Fonte: Portal Regional da BVS
BMC Public Health; 15: 443, 2015.
Artigo em Inglês | MEDLINE | ID: mdl-25924606
BACKGROUND: In Brazil, 72% of all deaths in 2007 were attributable to non-communicable diseases (NCD). We used a risk and related factor based index to prioritize NCD prevention programs in the combined 26 capital cities and the federal district (i.e., Brasilia) of Brazil.
METHODS: We used 2006-2011 data (adults) from census and Brazil’s surveillance of 12 NCD risk factors and 74 disease group mortality. The risk and related factors were: smoking, physical inactivity, overweight-obesity, low fruits and vegetables intake, binge drinking, insufficient Pap smear screening (women aged 25 to 59 years), insufficient mammography screening (women aged 50 to 69 years), insufficient blood pressure screening, insufficient blood glucose screening, diagnosis of hypercholesterolemia, diagnosis of hypertension and diagnosis of diabetes. We generated six indicators: intervention reduction of the risk factor prevalence, intervention cost per person, prevalence of risk factor, deaths attributable to risk factor, risk factor prevalence trend and ratio of risk factor prevalence between people with and without a high school education. We transformed risk and related factor indicators into priority scores to compute a priority health index (PHI). We implemented sensitivity analysis of PHI by computing it with slightly altered formulas and altering values of indicators under the assumption of bias in their estimation. We ranked risk factors based on PHI values.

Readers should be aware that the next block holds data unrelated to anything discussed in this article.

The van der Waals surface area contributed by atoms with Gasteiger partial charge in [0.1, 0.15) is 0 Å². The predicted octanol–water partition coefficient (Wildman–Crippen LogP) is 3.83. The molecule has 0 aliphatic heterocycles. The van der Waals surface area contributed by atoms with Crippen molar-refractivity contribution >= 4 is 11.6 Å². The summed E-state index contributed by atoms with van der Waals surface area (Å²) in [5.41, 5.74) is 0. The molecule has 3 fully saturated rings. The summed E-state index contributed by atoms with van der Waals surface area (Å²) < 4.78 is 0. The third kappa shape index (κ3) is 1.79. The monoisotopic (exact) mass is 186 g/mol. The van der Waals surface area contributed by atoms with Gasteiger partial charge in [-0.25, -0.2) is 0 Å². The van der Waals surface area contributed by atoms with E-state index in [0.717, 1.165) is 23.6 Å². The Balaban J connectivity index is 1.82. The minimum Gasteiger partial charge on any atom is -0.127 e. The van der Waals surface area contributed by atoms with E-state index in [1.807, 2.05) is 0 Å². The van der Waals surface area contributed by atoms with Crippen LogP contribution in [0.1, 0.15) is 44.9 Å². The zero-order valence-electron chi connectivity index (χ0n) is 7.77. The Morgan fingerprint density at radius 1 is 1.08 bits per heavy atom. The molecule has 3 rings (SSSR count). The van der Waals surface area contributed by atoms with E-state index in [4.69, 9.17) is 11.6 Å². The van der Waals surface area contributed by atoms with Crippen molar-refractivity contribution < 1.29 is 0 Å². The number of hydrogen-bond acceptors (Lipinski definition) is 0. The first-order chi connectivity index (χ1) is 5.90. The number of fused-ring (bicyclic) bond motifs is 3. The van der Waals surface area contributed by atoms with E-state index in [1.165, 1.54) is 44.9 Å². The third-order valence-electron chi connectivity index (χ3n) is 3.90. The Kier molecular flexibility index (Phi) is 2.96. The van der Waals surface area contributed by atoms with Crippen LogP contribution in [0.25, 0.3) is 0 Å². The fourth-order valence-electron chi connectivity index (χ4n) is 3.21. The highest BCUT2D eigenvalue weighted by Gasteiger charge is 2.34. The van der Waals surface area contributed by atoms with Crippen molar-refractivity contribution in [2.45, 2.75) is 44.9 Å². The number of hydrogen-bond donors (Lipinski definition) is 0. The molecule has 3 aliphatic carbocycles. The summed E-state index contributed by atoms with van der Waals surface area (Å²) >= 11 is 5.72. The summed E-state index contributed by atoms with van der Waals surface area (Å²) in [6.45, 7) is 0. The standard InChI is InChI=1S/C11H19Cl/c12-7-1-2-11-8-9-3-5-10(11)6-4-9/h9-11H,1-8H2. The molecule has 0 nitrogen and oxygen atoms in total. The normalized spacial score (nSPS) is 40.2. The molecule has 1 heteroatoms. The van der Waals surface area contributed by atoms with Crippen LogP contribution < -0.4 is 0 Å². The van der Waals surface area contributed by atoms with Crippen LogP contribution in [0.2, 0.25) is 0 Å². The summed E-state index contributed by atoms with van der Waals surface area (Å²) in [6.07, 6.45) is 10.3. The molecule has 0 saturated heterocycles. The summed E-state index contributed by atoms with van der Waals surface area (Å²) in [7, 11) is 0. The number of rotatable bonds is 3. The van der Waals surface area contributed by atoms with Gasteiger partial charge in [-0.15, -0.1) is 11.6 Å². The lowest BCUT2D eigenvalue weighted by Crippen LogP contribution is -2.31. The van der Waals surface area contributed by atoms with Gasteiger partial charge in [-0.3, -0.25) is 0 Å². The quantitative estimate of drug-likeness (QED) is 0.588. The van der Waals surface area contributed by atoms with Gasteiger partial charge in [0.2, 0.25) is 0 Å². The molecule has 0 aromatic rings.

RESULTS: We found one intermediate (i.e., overweight-obesity) and six top risk and related factors priorities for NCD prevention in Brazil’s large urban areas: diagnosed hypertension, physical inactivity, blood pressure screening, diagnosed hypercholesterolemia, smoking and binge drinking.
CONCLUSION: Brazil has already prioritized the six top priorities (i.e., hypertension, physical inactivity, blood pressure screening, hypercholesterolemia, smoking and binge drinking) and one intermediate priority (i.e., overweight-obesity) for NCD prevention identified in this report. Because effective interventions to reduce disease burden associated with each of the six priority risk factors are available, strategies based on these interventions need to be sustained in order to reduce NCD burden in Brazil. PHI can be used to track NCD prevention and health promotion actions at the local and national level in Brazil and in countries with similar public health surveillance systems.